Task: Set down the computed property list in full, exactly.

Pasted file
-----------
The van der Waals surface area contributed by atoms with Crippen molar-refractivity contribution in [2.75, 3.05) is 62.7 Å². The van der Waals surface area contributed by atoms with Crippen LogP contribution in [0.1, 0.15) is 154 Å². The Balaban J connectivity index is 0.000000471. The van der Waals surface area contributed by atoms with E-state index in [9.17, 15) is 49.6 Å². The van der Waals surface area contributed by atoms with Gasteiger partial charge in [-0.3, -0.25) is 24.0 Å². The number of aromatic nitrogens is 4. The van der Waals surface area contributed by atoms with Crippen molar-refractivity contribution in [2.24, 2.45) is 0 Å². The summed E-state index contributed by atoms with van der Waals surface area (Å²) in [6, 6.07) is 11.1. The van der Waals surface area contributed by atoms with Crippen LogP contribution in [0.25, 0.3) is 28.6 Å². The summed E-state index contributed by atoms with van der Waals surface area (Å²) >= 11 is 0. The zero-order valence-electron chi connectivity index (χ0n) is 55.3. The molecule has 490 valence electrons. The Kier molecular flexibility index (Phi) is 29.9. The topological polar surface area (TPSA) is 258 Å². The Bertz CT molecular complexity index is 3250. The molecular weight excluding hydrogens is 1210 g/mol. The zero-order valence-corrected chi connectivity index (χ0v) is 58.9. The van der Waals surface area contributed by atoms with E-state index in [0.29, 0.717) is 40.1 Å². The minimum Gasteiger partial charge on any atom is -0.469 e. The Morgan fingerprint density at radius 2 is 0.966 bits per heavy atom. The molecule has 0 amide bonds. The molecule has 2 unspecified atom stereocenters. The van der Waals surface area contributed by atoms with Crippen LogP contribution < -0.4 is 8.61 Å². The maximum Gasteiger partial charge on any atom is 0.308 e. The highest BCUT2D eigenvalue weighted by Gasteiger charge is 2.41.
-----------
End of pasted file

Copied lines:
The van der Waals surface area contributed by atoms with Crippen molar-refractivity contribution in [2.75, 3.05) is 62.7 Å². The van der Waals surface area contributed by atoms with Crippen LogP contribution in [0.1, 0.15) is 154 Å². The Balaban J connectivity index is 0.000000471. The van der Waals surface area contributed by atoms with E-state index in [9.17, 15) is 49.6 Å². The van der Waals surface area contributed by atoms with Gasteiger partial charge in [-0.3, -0.25) is 24.0 Å². The number of aromatic nitrogens is 4. The van der Waals surface area contributed by atoms with Crippen molar-refractivity contribution in [2.24, 2.45) is 0 Å². The summed E-state index contributed by atoms with van der Waals surface area (Å²) in [6, 6.07) is 11.1. The van der Waals surface area contributed by atoms with Crippen LogP contribution in [0.25, 0.3) is 28.6 Å². The summed E-state index contributed by atoms with van der Waals surface area (Å²) >= 11 is 0. The zero-order valence-electron chi connectivity index (χ0n) is 55.3. The molecule has 490 valence electrons. The Kier molecular flexibility index (Phi) is 29.9. The topological polar surface area (TPSA) is 258 Å². The Bertz CT molecular complexity index is 3250. The molecular weight excluding hydrogens is 1210 g/mol. The zero-order valence-corrected chi connectivity index (χ0v) is 58.9. The van der Waals surface area contributed by atoms with E-state index in [0.29, 0.717) is 40.1 Å². The minimum Gasteiger partial charge on any atom is -0.469 e. The Morgan fingerprint density at radius 2 is 0.966 bits per heavy atom. The molecule has 0 amide bonds. The molecule has 2 unspecified atom stereocenters. The van der Waals surface area contributed by atoms with Crippen LogP contribution < -0.4 is 8.61 Å². The maximum Gasteiger partial charge on any atom is 0.308 e. The highest BCUT2D eigenvalue weighted by Gasteiger charge is 2.41.